Canadian Forest Service Publications

The eastern larch beetle, another threat to our forests (Coleoptera: Scolytidae) 1989. Langor, D.W.; Raske, A.G. Forestry Chronicle 65(4): 276-279.

Year: 1989

Available from: Northern Forestry Centre

Catalog ID: 11256

Language: English

CFS Availability: Order paper copy (free), PDF (request by e-mail)

Abstract

Isolated infestations of the eastern larch beetle, Dendroctonus simplex LeConte, have been reported in North America for over 100 years. Historically, this species has been considered a secondary pest of tamarack, Larix laricina (Du Roi) K. Koch, infesting only weakened or recently felled host material. However, recent widespread outbreaks of this bark beetle in northeastern North America and Alaska suggest that the species can be a primary killer of trees. More than 1.4 million m3 of tamarack was killed in the Atlantic provinces of Canada from 1976 to 1986. No damage estimates are available for Quebec and the United States. Fire, flooding, drought and defoliation by insects are often important agents predisposing tamarack to beetle attack and fostering localized build-up of D. simplex populations which then spread to healthy stands resulting in a widespread outbreak.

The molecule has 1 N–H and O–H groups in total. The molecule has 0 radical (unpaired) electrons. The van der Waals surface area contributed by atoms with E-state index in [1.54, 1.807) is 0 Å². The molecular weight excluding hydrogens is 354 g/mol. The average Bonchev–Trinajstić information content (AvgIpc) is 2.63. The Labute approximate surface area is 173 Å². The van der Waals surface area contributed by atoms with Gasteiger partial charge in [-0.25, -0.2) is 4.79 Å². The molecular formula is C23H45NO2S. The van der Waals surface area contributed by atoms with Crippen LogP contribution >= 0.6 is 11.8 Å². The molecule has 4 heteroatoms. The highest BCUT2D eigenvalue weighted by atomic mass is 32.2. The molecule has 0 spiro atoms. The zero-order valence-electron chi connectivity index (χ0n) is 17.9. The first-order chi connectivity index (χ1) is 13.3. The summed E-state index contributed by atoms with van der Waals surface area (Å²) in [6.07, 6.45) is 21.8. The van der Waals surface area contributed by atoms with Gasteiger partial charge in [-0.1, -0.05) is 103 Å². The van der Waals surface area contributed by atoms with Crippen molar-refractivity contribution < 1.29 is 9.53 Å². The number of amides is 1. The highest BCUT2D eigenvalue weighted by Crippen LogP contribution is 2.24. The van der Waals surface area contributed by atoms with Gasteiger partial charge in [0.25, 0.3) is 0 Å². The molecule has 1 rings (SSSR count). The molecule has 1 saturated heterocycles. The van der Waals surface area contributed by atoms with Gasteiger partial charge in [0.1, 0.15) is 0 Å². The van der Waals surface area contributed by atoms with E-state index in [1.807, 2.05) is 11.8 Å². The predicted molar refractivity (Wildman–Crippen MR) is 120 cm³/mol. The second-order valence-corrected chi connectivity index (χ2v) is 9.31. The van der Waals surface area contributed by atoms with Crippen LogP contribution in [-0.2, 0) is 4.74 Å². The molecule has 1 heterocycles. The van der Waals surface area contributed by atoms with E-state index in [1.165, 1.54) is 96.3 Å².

Date modified: